We are entering a more relaxed phase of our trip now, with only one more deadline, the national Storytellers Festival in Jonesboro, Tennessee, October Sixth. After that, our plan is to keep ahead of the cold and get to Arizona by sometime early in January. At the rate we have been going we could be in Tucson before Christmas. I’m not sure we want to go that fast, but we may be ready for Arizona warm and dry by then. We are sort of hoping the deep South or Gulf Coast of Texas holds a surprise place for us to hole up for a week or so.
We are back in the Appalachians again. We crossed the Blue Ridge Parkway yesterday on the way here and it was our first sustained climb of several miles and a couple of thousand feet. I prefer that kind of climb to the ones we had the previous two days. Two-hundred steep feet of elevation gain in five-minutes hard effort, followed by a 30-second, 199 foot descent, then do it over again, and again and again and again. Give me the two and a half hour, 4,000 foot climb, to 12,000 feet in Rocky Mountain National Park any day.
On Saturday, I helped Steve fix some fence and cut weeds at a mountain pasture he has leased. Steve’s cows keep breaking down the electric fence because it gets grounded out by wet weeds; their new calves head for the brush and they follow. It was a cool fall day, perfect for working, and I enjoyed doing something physical besides bicycling.
It also reminded me of working with Steve at Allegheny Farm in West Virginia when I lived with them years ago. All we had for heat was a wood stove and the telephone was a wall hung crank phone that had to be about the last such system in America. And that was less than 20 years ago. There were cords and cords of wood to cut and stack, a couple of hundred cows and sheep to feed and watch after, fences to fix and calves to deliver. Always plenty of work, and afterward Wendy’s chocolate oatmeal cookies.
The farm was 1,000 acres abutting Dolly Sods Wilderness, one of the prettiest and most isolated places in the East. It is just a few miles from Seneca Rocks, West Virginia. Claire and I visited at Harpers Store there back in August on our way to Petersburg, but I didn’t want to go to the farm. Steve had told me the house burned a few years ago. Too many memories there to ruin by looking at a pile of ashes and a chimney.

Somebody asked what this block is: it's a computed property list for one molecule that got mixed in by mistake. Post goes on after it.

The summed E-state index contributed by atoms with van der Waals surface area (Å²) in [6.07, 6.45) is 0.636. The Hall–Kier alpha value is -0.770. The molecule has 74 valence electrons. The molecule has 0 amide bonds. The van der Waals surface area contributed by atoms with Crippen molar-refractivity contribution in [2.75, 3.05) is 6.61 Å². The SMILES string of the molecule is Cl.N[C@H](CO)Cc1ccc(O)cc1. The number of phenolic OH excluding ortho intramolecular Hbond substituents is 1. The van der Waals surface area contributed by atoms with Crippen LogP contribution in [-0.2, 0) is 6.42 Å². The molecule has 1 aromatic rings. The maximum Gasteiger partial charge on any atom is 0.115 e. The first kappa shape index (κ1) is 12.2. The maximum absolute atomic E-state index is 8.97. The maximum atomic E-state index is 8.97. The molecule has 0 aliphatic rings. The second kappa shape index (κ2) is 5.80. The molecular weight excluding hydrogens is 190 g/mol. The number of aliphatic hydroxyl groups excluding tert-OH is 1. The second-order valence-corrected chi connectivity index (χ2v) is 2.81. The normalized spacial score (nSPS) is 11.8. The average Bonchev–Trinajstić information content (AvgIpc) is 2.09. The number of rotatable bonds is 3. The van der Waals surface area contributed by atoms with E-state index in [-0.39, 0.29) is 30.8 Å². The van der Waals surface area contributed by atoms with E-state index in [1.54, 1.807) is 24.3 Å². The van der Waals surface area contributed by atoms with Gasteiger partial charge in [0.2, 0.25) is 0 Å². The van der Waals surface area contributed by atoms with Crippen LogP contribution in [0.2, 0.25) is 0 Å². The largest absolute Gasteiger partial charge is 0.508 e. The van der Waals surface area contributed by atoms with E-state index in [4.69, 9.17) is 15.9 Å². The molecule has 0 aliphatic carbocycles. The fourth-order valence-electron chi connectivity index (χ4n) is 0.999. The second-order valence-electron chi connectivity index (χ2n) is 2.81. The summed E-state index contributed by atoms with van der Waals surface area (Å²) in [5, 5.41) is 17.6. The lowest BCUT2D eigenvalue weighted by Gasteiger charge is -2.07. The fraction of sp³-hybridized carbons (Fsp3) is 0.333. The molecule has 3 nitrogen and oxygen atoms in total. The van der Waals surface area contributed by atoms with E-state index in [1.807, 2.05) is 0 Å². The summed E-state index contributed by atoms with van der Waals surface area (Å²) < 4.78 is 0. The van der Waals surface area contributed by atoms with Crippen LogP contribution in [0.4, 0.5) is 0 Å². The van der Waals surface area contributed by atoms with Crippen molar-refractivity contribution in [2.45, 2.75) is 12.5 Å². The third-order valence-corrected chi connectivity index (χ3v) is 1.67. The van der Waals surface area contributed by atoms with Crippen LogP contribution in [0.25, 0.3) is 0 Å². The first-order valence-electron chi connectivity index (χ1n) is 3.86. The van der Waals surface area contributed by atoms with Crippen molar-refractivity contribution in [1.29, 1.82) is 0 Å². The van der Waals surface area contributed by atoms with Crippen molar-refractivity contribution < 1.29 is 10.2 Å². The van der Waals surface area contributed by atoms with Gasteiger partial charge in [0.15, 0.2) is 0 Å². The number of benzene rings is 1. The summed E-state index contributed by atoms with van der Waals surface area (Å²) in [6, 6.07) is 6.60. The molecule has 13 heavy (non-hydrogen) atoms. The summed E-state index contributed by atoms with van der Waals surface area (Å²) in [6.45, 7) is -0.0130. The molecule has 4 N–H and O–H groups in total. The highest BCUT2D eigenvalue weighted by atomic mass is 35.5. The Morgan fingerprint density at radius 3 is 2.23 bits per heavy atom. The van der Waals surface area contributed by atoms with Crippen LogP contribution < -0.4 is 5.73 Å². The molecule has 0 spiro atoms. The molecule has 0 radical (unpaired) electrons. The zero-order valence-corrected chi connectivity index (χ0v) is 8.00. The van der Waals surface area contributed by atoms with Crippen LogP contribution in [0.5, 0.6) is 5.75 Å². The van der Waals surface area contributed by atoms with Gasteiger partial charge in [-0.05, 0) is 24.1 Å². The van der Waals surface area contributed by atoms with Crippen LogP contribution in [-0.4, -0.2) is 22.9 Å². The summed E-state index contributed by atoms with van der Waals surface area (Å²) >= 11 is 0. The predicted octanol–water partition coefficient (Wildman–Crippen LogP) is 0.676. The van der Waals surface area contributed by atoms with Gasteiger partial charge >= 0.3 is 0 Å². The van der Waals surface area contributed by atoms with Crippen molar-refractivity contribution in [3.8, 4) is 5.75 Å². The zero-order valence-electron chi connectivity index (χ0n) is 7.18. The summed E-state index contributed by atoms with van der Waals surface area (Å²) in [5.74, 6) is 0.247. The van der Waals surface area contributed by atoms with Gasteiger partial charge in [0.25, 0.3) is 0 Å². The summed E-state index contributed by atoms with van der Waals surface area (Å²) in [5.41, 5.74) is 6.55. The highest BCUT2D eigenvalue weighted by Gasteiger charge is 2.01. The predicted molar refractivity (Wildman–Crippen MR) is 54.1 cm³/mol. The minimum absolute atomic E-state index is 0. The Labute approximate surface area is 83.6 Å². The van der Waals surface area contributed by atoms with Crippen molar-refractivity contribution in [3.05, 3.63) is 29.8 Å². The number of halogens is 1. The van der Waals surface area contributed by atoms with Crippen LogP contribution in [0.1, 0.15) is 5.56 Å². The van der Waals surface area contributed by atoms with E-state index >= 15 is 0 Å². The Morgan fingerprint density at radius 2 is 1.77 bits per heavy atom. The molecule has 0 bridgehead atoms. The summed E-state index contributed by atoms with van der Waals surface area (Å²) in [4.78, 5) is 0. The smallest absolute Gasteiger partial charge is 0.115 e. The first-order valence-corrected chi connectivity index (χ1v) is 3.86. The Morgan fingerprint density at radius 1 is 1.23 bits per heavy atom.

The leaves are beginning to turn on the dogwood and poison ivy and the squirrels are very busy. Lupine, head beagle-dog in the Richard’s household, spent much of the afternoon with me, helping me between forays over the pasture in search of interesting sights and smells.
Wendy and Claire worked on picking basil leaves from the garden for pesto and the endless cooking-down of tomatoes continued. Fall is a busy time here.
The next day we visited the fourth and fifth grade classes of the local elementary school. They quizzed us for almost an hour and then got a (fully loaded) Zippy demonstration on the playground. They loved it and so did we. They are studying U.S. and Virginia geography and we managed to sneak in some lessons about the geography of the mountains and rivers, in particular the national parks. Mostly they wanted to know about things pertaining to our traveling method. They don’t think we’re crazy!
The questions were very good like: Have you ever been sprayed by a skunk? (no) What are some of the strange things you have heard? (moose munching willow beside our tent) What are some of the interesting things you have seen. (Grizzly bear paw prints on a campground outhouse) Where did you have the most wind? (Montana and Iowa) Did you ever have to get off and push the bike? (not yet) What are some of the funny things you have seen? (cows with grass hanging out of their mouths watching us pass) Did any of the bike parts break? (not yet) What do you do when it starts raining? (keep riding) Where do you sleep? (tent, motels and at the homes of friendly people)
We’ve agreed to keep in contact by email with Kay Brush’s fourth grade class during our travels.
On the ride back up Buffalo Creek we found two big puffball mushrooms which we added to the spaghetti dinner we cooked for Steve and Wendy.
The next day we awoke to hard rain today and it is still cool, below 60 degrees. The hard rain on the tin roof was too much for Claire and she slept until almost noon, and I barely managed to get up before ten. This is supposed to be unusual weather for this early. Steve promises a long Indian summer after this is over. We’re glad we’re here instead of having to pack up a soaked tent to ride off in the rain.
It’s September 28th., and we’re still at Steve and Wendy’s place, our last day. We are sitting enjoying the morning sun while our clothes dry on the clothesline.
The crows and other birds are busy after food and the pervasive insect cacophony has a distinct feel of desperation about it. The day is beautiful and will be in the mid 70’s, but a hard freeze can occur anytime now, or it could hold off until November. The butterflies are thick. We have few at home and this is a real treat to see so many of them, and such variety. Wendy’s flowers are as beautiful as Helen Ours were in Dorcas, West Virginia, and irresistible to the butterflies.
During the day the traffic is non-existent on the hard road out front and so the only sounds are the birds and insects. The crows are being particularly expressive today. A small group of them are checking us out as strangers in their territory.
I can see why the Richards love this place so much. The age of the landscape somehow contributes to the homey feeling. The rounded softness of the deciduous covered mountains surrounds softly and unobtrusively. Western mountains are more apt to demand attention with their grandeur, and engender a heightened sense of awareness and desire for action and movement. Old or new, mountains are good for the soul.
A cricket, practically beside my ear, seems to plead for us to take him with us so he might avoid the inevitable hard freeze, which we hope to miss.